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Staffing Agency Red Flags

Author: Laurie Knafo/Monday, October 14, 2013/Categories: Staffing Now

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Over the years, I have had the pleasure of helping hundreds of finance, technology, legal and office candidates find jobs. I take a great deal of pride in what I do, and enjoy helping candidates and employers connect. But for every 100 staffing agencies that are out there working hard to be honest and professional, there is one or two that just don’t operate as they should. And ultimately, it is the job candidate that pays the price.

How would a job candidate know if they are working with the wrong staffing agency? Below are a few of my staffing agency “red flags.” If you are working with a staffing agency or recruiter that engages in these practices, I strongly urge you to reconsider the relationship.

Pay to Play: If your staffing agency attempts to charge you a fee, or claims there is a fee but they are waiving it for you, it’s the wrong firm. Staffing agency fees are paid by the company that is doing the hiring, not the candidate. You should not pay an agency in order for them to share opportunities or offer you to an employer as a candidate. Period. No exceptions.

Fact Bending
Integrity is the cornerstone to any positive and productive working relationship. And, while you might feel almost desperate to find work, resist any pressure to misrepresent your experience and skills. A staffing agency that asks you to “inflate” or “bump-up” your resume is in essence asking you to be dishonest. I can assure you that everyone does NOT do it. Also, keep in mind that if you need Excel or Crystal Reports experience to do the job, and you don’t really have it, the employer will figure it out quickly enough. And then, you will be looking for work again, but this time with a bit of a tarnished reputation.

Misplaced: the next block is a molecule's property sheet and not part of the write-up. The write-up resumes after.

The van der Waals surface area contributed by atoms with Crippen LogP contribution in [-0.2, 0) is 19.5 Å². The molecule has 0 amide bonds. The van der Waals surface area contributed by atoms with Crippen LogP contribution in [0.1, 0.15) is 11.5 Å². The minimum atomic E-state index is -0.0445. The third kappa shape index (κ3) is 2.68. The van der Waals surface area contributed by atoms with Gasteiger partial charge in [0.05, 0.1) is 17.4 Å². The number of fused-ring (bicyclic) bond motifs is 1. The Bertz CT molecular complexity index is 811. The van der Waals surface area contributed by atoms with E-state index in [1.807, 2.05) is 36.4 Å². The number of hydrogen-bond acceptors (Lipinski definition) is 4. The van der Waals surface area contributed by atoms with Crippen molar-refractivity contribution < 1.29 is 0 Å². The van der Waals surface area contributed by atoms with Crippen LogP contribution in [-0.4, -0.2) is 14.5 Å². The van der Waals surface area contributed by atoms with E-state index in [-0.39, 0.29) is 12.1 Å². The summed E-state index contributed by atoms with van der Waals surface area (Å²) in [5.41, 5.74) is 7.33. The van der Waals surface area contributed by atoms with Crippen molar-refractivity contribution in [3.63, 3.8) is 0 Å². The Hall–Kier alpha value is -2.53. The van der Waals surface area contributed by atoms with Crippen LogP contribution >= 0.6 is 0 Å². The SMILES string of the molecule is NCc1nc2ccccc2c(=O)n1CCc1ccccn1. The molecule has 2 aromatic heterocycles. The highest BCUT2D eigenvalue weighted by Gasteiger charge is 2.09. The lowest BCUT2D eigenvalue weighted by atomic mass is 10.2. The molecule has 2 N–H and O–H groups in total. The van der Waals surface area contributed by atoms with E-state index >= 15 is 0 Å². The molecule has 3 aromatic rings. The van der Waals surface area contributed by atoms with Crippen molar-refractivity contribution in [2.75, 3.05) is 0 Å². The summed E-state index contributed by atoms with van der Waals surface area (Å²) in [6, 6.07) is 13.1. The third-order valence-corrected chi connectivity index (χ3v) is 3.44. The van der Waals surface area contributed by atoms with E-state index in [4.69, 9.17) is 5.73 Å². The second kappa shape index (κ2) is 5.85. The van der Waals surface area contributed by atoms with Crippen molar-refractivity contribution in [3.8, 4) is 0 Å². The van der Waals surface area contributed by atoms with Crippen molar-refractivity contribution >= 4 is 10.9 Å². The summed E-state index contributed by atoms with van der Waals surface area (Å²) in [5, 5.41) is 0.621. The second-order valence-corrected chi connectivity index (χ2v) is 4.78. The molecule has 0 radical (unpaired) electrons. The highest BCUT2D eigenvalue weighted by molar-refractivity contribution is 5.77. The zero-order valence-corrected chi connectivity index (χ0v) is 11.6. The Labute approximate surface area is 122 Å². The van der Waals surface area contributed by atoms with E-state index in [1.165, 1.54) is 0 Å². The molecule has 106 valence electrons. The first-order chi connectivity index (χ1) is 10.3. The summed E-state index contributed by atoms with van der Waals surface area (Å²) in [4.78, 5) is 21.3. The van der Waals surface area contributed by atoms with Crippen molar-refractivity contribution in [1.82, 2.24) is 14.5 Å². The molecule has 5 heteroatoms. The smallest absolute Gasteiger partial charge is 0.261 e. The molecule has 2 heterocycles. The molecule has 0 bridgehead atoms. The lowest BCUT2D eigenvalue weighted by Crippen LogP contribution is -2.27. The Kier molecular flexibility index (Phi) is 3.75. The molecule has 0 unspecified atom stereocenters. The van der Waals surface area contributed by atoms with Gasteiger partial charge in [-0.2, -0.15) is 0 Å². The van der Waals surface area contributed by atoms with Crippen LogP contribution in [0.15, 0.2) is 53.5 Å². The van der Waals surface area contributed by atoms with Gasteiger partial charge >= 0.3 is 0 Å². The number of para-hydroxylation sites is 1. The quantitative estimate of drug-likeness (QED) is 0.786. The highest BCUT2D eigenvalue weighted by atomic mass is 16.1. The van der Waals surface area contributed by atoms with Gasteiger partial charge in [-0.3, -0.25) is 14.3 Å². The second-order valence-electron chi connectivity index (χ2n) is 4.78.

Too Many Wrong Questions
When working with a new staffing agency, candidates should be prepared to answer some questions. After all, it is the start of a business relationship and both parties have a lot to learn. But sometimes the questions can make the shift to being more about contacts and job openings that the candidate knows about, than the candidate. Staffing agencies that ask questions about positions previously applied for, known open positions or even who managed staffing at a prior position are using a candidate as lead generation tool. If you feel the questions are not about you and your experience, but rather open positions you may know about, then chances are the staffing agency is more focused on their interests than yours.

Promises, Promises
Readers of my blog know that I’ve been in staffing for more than 30 years. In all of that time I have never told a candidate that I would have a job for them “within an hour” or they would instantly have “dozens of job to pick from.” Good staffing just does not work that way. Any staffing agency that makes fast, bold and grand promises rare delivers. Instead, consider working with an agency that takes a more thoughtful approach to finding you the right position. While placing a candidate can happen quickly when the timing and skillset aligns, any staffing firm that makes you promises that sound like they are selling you something probably is.

What I’ve outline here is really the exception and not the rule. Most staffing agencies take pride in being transparent and diligent. But, if you are working with a staffing agency and are noticing any of these red flags, I encourage you to take your time and your talent and find a staffing agency that will work for you.


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Laurie Knafo
Laurie Knafo

Laurie Knafo

Laurie Knafo is Regional Vice President for SNI. Her 30+ years in the recruiting business enable her to bring insightful counsel to companies and candidates looking to make the most out of their staffing relationships.

Other posts by Laurie Knafo
Contact author Full biography

Full biography

Laurie Knafo is Regional Vice President for SNI. Her 30+ years in the recruiting business enable her to bring insightful counsel to companies and candidates looking to make the most out of their staffing relationships.


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